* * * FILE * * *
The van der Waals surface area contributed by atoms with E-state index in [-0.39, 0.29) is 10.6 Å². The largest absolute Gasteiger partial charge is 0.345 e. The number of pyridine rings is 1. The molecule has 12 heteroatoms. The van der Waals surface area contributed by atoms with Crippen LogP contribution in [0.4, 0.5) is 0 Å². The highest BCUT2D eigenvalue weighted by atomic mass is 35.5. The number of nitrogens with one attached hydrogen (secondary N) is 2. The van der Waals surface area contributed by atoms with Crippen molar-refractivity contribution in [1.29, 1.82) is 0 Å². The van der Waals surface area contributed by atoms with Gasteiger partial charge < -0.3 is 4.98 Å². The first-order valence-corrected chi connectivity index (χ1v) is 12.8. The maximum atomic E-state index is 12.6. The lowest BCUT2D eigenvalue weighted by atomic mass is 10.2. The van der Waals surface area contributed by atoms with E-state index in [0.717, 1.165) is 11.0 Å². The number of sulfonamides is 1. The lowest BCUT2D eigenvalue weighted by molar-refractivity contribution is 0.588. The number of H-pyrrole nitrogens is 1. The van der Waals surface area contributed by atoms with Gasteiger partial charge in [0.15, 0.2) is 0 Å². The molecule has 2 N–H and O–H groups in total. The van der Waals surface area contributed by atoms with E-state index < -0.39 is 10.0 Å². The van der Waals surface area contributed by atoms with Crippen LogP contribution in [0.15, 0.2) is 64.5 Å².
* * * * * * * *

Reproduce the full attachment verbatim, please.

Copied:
The van der Waals surface area contributed by atoms with E-state index in [-0.39, 0.29) is 10.6 Å². The largest absolute Gasteiger partial charge is 0.345 e. The number of pyridine rings is 1. The molecule has 12 heteroatoms. The van der Waals surface area contributed by atoms with Crippen LogP contribution in [0.4, 0.5) is 0 Å². The highest BCUT2D eigenvalue weighted by atomic mass is 35.5. The number of nitrogens with one attached hydrogen (secondary N) is 2. The van der Waals surface area contributed by atoms with Crippen molar-refractivity contribution in [1.29, 1.82) is 0 Å². The van der Waals surface area contributed by atoms with Gasteiger partial charge < -0.3 is 4.98 Å². The first-order valence-corrected chi connectivity index (χ1v) is 12.8. The maximum atomic E-state index is 12.6. The lowest BCUT2D eigenvalue weighted by atomic mass is 10.2. The van der Waals surface area contributed by atoms with E-state index in [0.717, 1.165) is 11.0 Å². The number of sulfonamides is 1. The lowest BCUT2D eigenvalue weighted by molar-refractivity contribution is 0.588. The number of H-pyrrole nitrogens is 1. The van der Waals surface area contributed by atoms with Gasteiger partial charge in [0.15, 0.2) is 0 Å². The molecule has 2 N–H and O–H groups in total. The van der Waals surface area contributed by atoms with E-state index < -0.39 is 10.0 Å². The van der Waals surface area contributed by atoms with Crippen LogP contribution in [0.15, 0.2) is 64.5 Å².